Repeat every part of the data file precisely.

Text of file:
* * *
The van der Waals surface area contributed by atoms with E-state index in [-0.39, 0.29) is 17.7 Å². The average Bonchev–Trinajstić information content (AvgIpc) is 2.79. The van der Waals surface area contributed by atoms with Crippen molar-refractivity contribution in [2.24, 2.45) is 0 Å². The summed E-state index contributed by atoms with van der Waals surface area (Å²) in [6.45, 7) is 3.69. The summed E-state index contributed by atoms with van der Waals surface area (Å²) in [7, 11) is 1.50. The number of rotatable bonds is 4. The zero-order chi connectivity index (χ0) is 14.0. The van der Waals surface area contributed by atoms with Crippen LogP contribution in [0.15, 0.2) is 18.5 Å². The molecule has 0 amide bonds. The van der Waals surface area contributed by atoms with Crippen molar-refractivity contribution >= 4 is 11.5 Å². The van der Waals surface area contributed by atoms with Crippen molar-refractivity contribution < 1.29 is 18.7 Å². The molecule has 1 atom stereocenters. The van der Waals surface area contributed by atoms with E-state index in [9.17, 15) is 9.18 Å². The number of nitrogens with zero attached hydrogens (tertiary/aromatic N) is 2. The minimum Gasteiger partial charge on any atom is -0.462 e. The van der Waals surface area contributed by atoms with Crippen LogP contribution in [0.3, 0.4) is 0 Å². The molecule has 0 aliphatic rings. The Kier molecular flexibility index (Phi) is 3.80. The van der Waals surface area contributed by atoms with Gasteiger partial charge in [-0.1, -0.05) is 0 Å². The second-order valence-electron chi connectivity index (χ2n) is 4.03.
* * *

The van der Waals surface area contributed by atoms with E-state index in [-0.39, 0.29) is 17.7 Å². The average Bonchev–Trinajstić information content (AvgIpc) is 2.79. The van der Waals surface area contributed by atoms with Crippen molar-refractivity contribution in [2.24, 2.45) is 0 Å². The summed E-state index contributed by atoms with van der Waals surface area (Å²) in [6.45, 7) is 3.69. The summed E-state index contributed by atoms with van der Waals surface area (Å²) in [7, 11) is 1.50. The number of rotatable bonds is 4. The zero-order chi connectivity index (χ0) is 14.0. The van der Waals surface area contributed by atoms with Crippen LogP contribution in [0.15, 0.2) is 18.5 Å². The molecule has 0 amide bonds. The van der Waals surface area contributed by atoms with Crippen molar-refractivity contribution >= 4 is 11.5 Å². The van der Waals surface area contributed by atoms with Crippen molar-refractivity contribution < 1.29 is 18.7 Å². The molecule has 1 atom stereocenters. The van der Waals surface area contributed by atoms with E-state index in [9.17, 15) is 9.18 Å². The number of nitrogens with zero attached hydrogens (tertiary/aromatic N) is 2. The minimum Gasteiger partial charge on any atom is -0.462 e. The van der Waals surface area contributed by atoms with Crippen LogP contribution in [0.3, 0.4) is 0 Å². The molecule has 0 aliphatic rings. The Kier molecular flexibility index (Phi) is 3.80. The van der Waals surface area contributed by atoms with Gasteiger partial charge in [-0.1, -0.05) is 0 Å². The second-order valence-electron chi connectivity index (χ2n) is 4.03.